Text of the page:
Horav Gamliel Rabinowitz, Shlita, renders this pasuk homiletically by translating the word im (if) innovatively. Im contains the same Hebrew letters as eim, mother, which leads the Rosh Yeshivah (Shaar HaShomayim) to transform the message of the pasuk to assert that the mother, the akeres ha’bayis, mainstay of the Jewish home, is the one who catalyzes the spiritual growth of her children. She is the one who initiates the process, who ensures their proper entrance to Torah study and mitzvah observance. Furthermore, he explains, the Torah alludes to the manner of conveyance that will achieve the greatest results: B’chukosai teileichu; if the mother herself will walk in the mitzvos, if she will set the example by personally representing how a Jew should live, then her children will follow suit.
A mother sets the standard when she demonstrates her personal love and respect for Torah values, Torah study and observance. It is difficult to impart values when one personally does not adhere to them. Children repeat what they hear at home. They communicate their own values by the demeanor they choose to adopt. A mother projects the image she expects her children to reflect. (Veritably, this applies to both parents, but it is the mother who usually initiates the road map and sets the direction which her children will follow). This establishes the tone in the home and ultimately serves as the lodestar for her children to follow in their journeys through life. What is acceptable for her in the area of dress will, likewise, be acceptable to her daughter. When her son notes how she fills her time, the demands that she places on her husband to learn, attend a shiur, have a chavrusa, study partner, it will send a powerful message to him: This is how I want you to live. The role of a mother in shaping the Torah weltanschauung of her children cannot be overemphasized.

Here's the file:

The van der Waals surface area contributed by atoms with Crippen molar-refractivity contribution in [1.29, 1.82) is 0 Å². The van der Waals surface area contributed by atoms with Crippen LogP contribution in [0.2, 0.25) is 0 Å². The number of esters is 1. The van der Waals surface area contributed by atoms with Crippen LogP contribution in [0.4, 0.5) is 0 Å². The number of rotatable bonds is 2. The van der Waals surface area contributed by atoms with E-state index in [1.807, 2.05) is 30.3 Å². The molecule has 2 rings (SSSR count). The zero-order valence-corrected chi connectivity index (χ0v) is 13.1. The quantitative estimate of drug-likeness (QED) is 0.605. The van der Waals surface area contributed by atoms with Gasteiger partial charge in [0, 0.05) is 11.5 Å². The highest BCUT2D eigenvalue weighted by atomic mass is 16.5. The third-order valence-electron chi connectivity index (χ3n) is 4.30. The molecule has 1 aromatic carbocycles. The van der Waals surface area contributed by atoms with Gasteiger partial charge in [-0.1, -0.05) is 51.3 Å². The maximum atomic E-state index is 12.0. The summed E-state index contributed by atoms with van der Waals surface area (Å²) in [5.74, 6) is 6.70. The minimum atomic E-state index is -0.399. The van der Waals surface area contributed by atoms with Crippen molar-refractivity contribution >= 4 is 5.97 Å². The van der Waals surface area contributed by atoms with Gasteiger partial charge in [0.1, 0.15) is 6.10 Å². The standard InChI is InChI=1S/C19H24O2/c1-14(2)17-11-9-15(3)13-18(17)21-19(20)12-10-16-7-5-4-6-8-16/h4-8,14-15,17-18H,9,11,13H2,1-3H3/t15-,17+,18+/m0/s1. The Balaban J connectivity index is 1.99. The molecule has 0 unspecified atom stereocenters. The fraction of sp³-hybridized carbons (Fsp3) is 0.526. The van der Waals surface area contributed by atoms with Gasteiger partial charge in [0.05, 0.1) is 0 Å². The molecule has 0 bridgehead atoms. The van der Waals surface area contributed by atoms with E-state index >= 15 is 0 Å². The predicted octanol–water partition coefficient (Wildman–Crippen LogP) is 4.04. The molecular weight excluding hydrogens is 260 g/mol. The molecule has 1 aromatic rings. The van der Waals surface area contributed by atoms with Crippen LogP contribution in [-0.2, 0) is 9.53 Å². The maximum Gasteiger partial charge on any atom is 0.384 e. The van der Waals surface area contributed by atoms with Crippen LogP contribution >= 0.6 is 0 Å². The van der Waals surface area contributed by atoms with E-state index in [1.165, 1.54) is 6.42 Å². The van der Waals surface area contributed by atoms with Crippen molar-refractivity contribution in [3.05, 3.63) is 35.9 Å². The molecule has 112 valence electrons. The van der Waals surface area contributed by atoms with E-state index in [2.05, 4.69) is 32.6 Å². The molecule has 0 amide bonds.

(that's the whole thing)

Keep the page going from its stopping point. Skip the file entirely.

The Torah characterizes womanhood as predicated upon two defining principles: eizer k’negdo, “A helpmate corresponding to him.” i.e., providing the environment for a good marriage and demonstrating the ability to address various issues as they surface; and eim kol chai, “Mother of all living” i.e., raising children in accordance with the hallowed mesorah, tradition, of our ancestors for whom the Torah was the nerve center, their beacon of light which served as their source of inspiration. These two foci, wife and mother, are the two primary responsibilities of the Jewish woman. Whatever else she may do, be it for self-fulfilling reasons (as if wife and mother is insufficient fulfillment) or fringe benefits, the successful woman is one who has navigated and excelled at the first two critical principles of womanhood.
The character and atmosphere of a Jewish home are largely determined by the mother. She is referred to as akeres ha’bayis, the mainstay of the home. A Jewish home should maintain its Jewish character 24/7. Jewish atmosphere is not reserved only for Shabbos. A Jewish household is conducted solely upon the directives of the Torah. Thus, it becomes a place in which Hashem is inclined to rest among the members of the household. In such a home, one can feel G-d’s Presence throughout.
Primary among the Jewish mother’s role is the education of her children. She does this best by serving as a perfect example of one whose faith and trust is solely in Hashem. One can study about emunah, faith, in Hashem, but no sefer, Torah volume, will be as effective as observing a mother’s emunah from the earliest stages of his life. A child that grows up on a mother’s faith, observing his mother’s tearful prayers every day, listening to her plead with Hashem as she lights the Shabbos candles, beseeching Him for (spiritually and physically) healthy children, imbues a child with faith in the Almighty and serves as his anchor through life’s many challenges and vicissitudes.
A child’s earliest memories often continue to inspire him throughout life. There is a well-known story, a vignette that took place shortly following the cornerstone laying of Yeshivas Ponovezh in 1944, as General Rommel’s troops were practically standing at the gates of Eretz Yisrael. It was an emotional scene, with the Ponovezher Rav weeping bitterly, his tears mixing with the cement that laid the foundation stone of the yeshivah. Indeed, Ponovezh was built with tears. It was that night, at the seudah, feast, prepared for the few students that were enrolled in the yeshivah, that the Rav spoke and related the following story.